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fd(4)									fd(4)


  fd - file descriptor files


  The /dev/fd file system is a pseudo-file system layered beneath the Virtual
  File System (VFS).  The file descriptor files	(fd*) are those	files that
  are accessible through file descriptors.  The	file descriptors use the nam-
  ing convention /dev/fd/0, /dev/fd/1, /dev/fd/2 and so	on up to any number.

  To make the /dev/fd file system known	to the operating system, you must
  create the directory with the	correct	privileges, then you must mount	the
  file system.	The following steps describe how to create the directory,
  mount	the file system	both manually and automatically, and how to dismount
  the file system:

   1.  Create the directory using the mkdir and	chmod commands:
	    mkdir /dev/fd; chmod 777 /dev/fd

   2.  Mount the file system manually using the	mount command:
	    mount -t fdfs /dev/fd /dev/fd

   3.  Mount the file system automatically by editing either the /etc/fstab
       file or the /sbin/bcheckrc file.

       Add the following entry to the /etc/fstab file:
	    /dev/fd /dev/fd fdfs rw 0 0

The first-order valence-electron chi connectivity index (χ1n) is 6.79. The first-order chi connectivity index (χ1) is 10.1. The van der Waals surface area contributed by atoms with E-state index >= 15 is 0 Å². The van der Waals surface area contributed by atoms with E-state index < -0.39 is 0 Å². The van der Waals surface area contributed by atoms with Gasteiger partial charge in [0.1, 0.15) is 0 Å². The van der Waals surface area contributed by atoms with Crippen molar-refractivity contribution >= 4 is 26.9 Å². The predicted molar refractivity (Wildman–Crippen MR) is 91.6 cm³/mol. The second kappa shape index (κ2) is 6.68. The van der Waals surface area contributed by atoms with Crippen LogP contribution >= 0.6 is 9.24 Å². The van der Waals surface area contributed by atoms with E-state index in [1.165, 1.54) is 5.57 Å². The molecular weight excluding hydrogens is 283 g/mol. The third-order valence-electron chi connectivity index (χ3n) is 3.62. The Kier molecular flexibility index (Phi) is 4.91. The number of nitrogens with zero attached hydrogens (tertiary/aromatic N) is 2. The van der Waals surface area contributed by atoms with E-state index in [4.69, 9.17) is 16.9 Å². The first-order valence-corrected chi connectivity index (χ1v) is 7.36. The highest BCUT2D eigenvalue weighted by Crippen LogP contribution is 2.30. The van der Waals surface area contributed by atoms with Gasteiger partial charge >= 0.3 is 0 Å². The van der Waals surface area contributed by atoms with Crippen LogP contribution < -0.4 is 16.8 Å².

This entry mounts the pseudodevice /dev/fd on the /dev/fd directory
       with read/write privileges.  The	file system type is fdfs and the
       zeros (0) in the	remaining fields specify that the file system is not
       to be backed up nor can file system checks be performed by the fsck
       command as this is a virtual file system.

       Add the following entry to the /sbin/bcheckrc file:
	    # mount fdfs
	    echo 'Mounting /dev/fd filesystem'
	    /sbin/mount	-a -v -t fdfs
       Again, the /dev/fd file system should not be mounted in this manner if
       an entire system	is to be backed	up starting from the root directory.

   4.  Dismount	the file system	using the umount command:
	    umount /dev/fd
       For correct truncate() behavior on fd files, you	must load your pro-
       gram using the -lsys5 flag.


  The /dev/fd file descriptors should not be exported.


  The following	example	show how the open and dup functions have the same
  effect if file descriptor n is opened:

       fd = open("/dev/fd/n", mode);
       fd = dup(n);

  In the above example,	the open function is equal to the creat	function and
  mode is ignored.  Using the dup function, subsequent reads or	writes on the
  fd file descriptor files fail	unless the original file descriptor enables
  the operation.


  The following	error condition	exists:

  [EBADF]   The	file descriptor	is not valid.


  Commands: chmod(1), mkdir(1),	mount(8).

  Functions: creat(2), dup(2), open(2).